Likewise, when things go wrong, have a laugh about it. Find the funny side of the failure. Unless it is a complete disaster, there is a funny side to everything that goes wrong. That minimises the hard feelings of things going wrong and helps bring the team together.
Find Opportunities to Play
As you implement your idea, look for opportunities to play. If there is a prototype involved, play with it. Try it in various scenarios including scenarios for which it is not intended. Play with competing products in similar ways and see what you can learn. Create role plays to test concepts. Build models of processes and play with the way the processes flow.
Make It into a Game
If you have a sufficiently clear vision of the process from idea to implementation, turn that process into a board game in which you have squares marking each step and pieces for each member of the team. As each step is accomplished, the responsible person's piece moves to the next square for which she is responsible. At significant steps −such as milestones, complex actions or hurdles that could make or break the project − have reward cards that team members draw. The individual − or individuals − who accomplish the relevant task win the reward.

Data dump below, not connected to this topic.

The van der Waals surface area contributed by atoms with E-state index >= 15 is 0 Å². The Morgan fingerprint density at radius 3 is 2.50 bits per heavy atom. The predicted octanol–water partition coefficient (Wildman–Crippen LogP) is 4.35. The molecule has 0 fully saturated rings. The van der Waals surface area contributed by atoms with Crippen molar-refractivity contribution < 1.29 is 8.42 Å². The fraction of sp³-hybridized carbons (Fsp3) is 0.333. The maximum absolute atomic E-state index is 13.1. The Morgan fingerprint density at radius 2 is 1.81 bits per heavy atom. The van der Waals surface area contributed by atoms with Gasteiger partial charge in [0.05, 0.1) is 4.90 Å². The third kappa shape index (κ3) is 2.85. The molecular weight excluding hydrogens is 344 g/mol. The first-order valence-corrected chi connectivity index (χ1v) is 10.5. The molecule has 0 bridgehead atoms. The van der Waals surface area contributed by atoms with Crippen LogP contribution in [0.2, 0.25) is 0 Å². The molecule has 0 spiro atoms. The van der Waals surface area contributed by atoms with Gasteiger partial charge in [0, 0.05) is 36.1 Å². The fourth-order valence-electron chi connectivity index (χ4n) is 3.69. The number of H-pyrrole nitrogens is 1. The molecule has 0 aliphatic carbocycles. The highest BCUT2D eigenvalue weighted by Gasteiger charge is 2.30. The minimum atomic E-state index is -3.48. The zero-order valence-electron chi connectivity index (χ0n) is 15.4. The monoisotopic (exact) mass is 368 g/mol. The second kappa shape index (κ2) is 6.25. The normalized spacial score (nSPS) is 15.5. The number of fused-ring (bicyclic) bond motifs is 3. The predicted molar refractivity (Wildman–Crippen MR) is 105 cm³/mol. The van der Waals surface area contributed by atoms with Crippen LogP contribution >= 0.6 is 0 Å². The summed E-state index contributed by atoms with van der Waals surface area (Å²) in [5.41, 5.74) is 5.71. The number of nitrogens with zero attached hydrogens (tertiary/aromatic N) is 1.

Such an approach can be tied to project management and makes a fun way to monitor progress of the implementation of a creative idea. It also makes the innovation process more fun.
Do Random Crazy Stuff
Aside the structured fun actions we've already covered, occasionally do something random, crazy and fun that involves the implementation team and is relevant to the project. Give the project a crazy and possibly irrelevant name, like The "Artificial Kangaroo Project" or "The Intergalactic Communications Project". Get some kazoos or other instruments and compose a song about the project together. Create your own weird jargon around the project. Randomly change who is responsible for tasks for a morning. Actions like these create surprise and fun for the team provided they are not too frequent. You don't want stress or anarchy, of course.